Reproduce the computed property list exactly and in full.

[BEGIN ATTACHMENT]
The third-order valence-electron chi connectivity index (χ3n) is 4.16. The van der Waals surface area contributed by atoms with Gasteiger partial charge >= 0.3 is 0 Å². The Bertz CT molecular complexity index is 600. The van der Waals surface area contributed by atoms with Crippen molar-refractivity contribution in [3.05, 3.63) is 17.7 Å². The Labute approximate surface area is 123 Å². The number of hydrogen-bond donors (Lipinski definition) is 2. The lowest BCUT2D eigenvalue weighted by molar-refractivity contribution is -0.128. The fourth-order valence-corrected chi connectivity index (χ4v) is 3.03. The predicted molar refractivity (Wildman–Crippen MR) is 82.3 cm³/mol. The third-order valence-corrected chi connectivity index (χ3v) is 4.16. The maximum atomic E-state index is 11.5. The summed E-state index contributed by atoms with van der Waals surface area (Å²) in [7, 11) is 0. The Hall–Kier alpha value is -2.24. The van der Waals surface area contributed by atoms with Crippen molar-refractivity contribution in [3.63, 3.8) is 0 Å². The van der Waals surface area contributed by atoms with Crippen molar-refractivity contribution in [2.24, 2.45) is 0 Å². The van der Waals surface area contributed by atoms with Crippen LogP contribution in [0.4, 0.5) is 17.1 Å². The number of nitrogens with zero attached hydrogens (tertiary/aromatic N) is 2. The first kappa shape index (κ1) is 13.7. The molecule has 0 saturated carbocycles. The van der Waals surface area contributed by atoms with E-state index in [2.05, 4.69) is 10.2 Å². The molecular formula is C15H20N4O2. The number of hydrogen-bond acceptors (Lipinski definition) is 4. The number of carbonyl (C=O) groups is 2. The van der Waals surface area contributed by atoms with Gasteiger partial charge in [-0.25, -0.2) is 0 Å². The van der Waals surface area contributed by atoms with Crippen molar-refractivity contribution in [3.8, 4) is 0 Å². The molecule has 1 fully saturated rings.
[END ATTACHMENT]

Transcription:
The third-order valence-electron chi connectivity index (χ3n) is 4.16. The van der Waals surface area contributed by atoms with Gasteiger partial charge >= 0.3 is 0 Å². The Bertz CT molecular complexity index is 600. The van der Waals surface area contributed by atoms with Crippen molar-refractivity contribution in [3.05, 3.63) is 17.7 Å². The Labute approximate surface area is 123 Å². The number of hydrogen-bond donors (Lipinski definition) is 2. The lowest BCUT2D eigenvalue weighted by molar-refractivity contribution is -0.128. The fourth-order valence-corrected chi connectivity index (χ4v) is 3.03. The predicted molar refractivity (Wildman–Crippen MR) is 82.3 cm³/mol. The third-order valence-corrected chi connectivity index (χ3v) is 4.16. The maximum atomic E-state index is 11.5. The summed E-state index contributed by atoms with van der Waals surface area (Å²) in [7, 11) is 0. The Hall–Kier alpha value is -2.24. The van der Waals surface area contributed by atoms with Crippen molar-refractivity contribution in [3.63, 3.8) is 0 Å². The van der Waals surface area contributed by atoms with Crippen molar-refractivity contribution in [2.24, 2.45) is 0 Å². The van der Waals surface area contributed by atoms with Crippen LogP contribution in [0.4, 0.5) is 17.1 Å². The number of nitrogens with zero attached hydrogens (tertiary/aromatic N) is 2. The first kappa shape index (κ1) is 13.7. The molecule has 0 saturated carbocycles. The van der Waals surface area contributed by atoms with E-state index in [2.05, 4.69) is 10.2 Å². The molecular formula is C15H20N4O2. The number of hydrogen-bond acceptors (Lipinski definition) is 4. The number of carbonyl (C=O) groups is 2. The van der Waals surface area contributed by atoms with Gasteiger partial charge in [-0.25, -0.2) is 0 Å². The van der Waals surface area contributed by atoms with Crippen molar-refractivity contribution in [3.8, 4) is 0 Å². The molecule has 1 fully saturated rings.